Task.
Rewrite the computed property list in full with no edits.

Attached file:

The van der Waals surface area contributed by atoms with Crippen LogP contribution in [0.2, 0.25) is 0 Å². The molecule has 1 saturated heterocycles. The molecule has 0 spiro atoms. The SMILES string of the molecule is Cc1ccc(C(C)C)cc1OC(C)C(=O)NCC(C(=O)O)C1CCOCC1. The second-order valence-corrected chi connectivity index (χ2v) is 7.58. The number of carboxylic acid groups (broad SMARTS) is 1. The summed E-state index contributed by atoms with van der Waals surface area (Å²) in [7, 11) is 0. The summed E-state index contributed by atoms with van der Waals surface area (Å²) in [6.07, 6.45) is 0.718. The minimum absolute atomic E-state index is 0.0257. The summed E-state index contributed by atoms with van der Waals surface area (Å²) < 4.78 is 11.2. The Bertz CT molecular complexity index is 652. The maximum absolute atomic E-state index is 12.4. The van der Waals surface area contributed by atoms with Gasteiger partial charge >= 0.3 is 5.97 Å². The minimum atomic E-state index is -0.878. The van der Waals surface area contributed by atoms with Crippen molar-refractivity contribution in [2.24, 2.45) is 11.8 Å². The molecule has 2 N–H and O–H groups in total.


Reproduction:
The van der Waals surface area contributed by atoms with Crippen LogP contribution in [0.2, 0.25) is 0 Å². The molecule has 1 saturated heterocycles. The molecule has 0 spiro atoms. The SMILES string of the molecule is Cc1ccc(C(C)C)cc1OC(C)C(=O)NCC(C(=O)O)C1CCOCC1. The second-order valence-corrected chi connectivity index (χ2v) is 7.58. The number of carboxylic acid groups (broad SMARTS) is 1. The summed E-state index contributed by atoms with van der Waals surface area (Å²) in [7, 11) is 0. The summed E-state index contributed by atoms with van der Waals surface area (Å²) in [6.07, 6.45) is 0.718. The minimum absolute atomic E-state index is 0.0257. The summed E-state index contributed by atoms with van der Waals surface area (Å²) < 4.78 is 11.2. The Bertz CT molecular complexity index is 652. The maximum absolute atomic E-state index is 12.4. The van der Waals surface area contributed by atoms with Gasteiger partial charge >= 0.3 is 5.97 Å². The minimum atomic E-state index is -0.878. The van der Waals surface area contributed by atoms with Crippen molar-refractivity contribution in [2.24, 2.45) is 11.8 Å². The molecule has 2 N–H and O–H groups in total.